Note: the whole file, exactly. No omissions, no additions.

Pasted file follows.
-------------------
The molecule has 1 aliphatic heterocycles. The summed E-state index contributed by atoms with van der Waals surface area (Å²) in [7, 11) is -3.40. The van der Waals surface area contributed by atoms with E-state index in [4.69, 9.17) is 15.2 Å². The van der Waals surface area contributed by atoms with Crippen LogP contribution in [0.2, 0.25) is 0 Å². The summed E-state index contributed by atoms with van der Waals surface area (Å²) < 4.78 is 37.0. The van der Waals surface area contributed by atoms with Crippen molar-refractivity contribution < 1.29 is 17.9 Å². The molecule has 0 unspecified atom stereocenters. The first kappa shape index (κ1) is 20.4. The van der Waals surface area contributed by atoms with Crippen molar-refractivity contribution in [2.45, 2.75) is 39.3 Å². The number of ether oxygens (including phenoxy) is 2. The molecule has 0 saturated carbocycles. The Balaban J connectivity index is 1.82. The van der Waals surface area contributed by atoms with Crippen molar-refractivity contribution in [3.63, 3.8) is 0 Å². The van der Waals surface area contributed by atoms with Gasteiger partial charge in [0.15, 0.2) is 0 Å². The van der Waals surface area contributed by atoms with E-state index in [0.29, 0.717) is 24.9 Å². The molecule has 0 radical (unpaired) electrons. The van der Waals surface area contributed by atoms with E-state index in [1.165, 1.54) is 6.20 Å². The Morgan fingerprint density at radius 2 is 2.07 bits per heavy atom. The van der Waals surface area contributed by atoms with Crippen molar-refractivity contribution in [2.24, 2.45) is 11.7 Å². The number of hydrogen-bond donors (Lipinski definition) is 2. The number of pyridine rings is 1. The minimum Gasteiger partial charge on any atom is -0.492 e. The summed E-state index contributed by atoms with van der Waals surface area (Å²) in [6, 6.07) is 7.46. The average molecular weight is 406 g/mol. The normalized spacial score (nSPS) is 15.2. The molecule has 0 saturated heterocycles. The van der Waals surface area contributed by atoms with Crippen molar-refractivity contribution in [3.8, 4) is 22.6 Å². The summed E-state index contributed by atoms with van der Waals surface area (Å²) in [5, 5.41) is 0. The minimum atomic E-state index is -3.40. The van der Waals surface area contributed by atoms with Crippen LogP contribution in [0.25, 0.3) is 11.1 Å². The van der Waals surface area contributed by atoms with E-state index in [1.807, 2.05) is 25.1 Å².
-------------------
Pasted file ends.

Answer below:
The molecule has 1 aliphatic heterocycles. The summed E-state index contributed by atoms with van der Waals surface area (Å²) in [7, 11) is -3.40. The van der Waals surface area contributed by atoms with E-state index in [4.69, 9.17) is 15.2 Å². The van der Waals surface area contributed by atoms with Crippen LogP contribution in [0.2, 0.25) is 0 Å². The summed E-state index contributed by atoms with van der Waals surface area (Å²) < 4.78 is 37.0. The van der Waals surface area contributed by atoms with Crippen molar-refractivity contribution < 1.29 is 17.9 Å². The molecule has 0 unspecified atom stereocenters. The first kappa shape index (κ1) is 20.4. The van der Waals surface area contributed by atoms with Crippen molar-refractivity contribution in [2.45, 2.75) is 39.3 Å². The number of ether oxygens (including phenoxy) is 2. The molecule has 0 saturated carbocycles. The Balaban J connectivity index is 1.82. The van der Waals surface area contributed by atoms with Crippen molar-refractivity contribution in [3.63, 3.8) is 0 Å². The van der Waals surface area contributed by atoms with Gasteiger partial charge in [0.15, 0.2) is 0 Å². The van der Waals surface area contributed by atoms with E-state index in [0.29, 0.717) is 24.9 Å². The molecule has 0 radical (unpaired) electrons. The van der Waals surface area contributed by atoms with E-state index in [1.165, 1.54) is 6.20 Å². The Morgan fingerprint density at radius 2 is 2.07 bits per heavy atom. The van der Waals surface area contributed by atoms with Crippen molar-refractivity contribution in [2.24, 2.45) is 11.7 Å². The number of hydrogen-bond donors (Lipinski definition) is 2. The number of pyridine rings is 1. The minimum Gasteiger partial charge on any atom is -0.492 e. The summed E-state index contributed by atoms with van der Waals surface area (Å²) in [6, 6.07) is 7.46. The average molecular weight is 406 g/mol. The normalized spacial score (nSPS) is 15.2. The molecule has 0 saturated heterocycles. The van der Waals surface area contributed by atoms with Crippen molar-refractivity contribution in [3.8, 4) is 22.6 Å². The summed E-state index contributed by atoms with van der Waals surface area (Å²) in [5, 5.41) is 0. The minimum atomic E-state index is -3.40. The van der Waals surface area contributed by atoms with Crippen LogP contribution in [0.25, 0.3) is 11.1 Å². The van der Waals surface area contributed by atoms with E-state index in [1.807, 2.05) is 25.1 Å².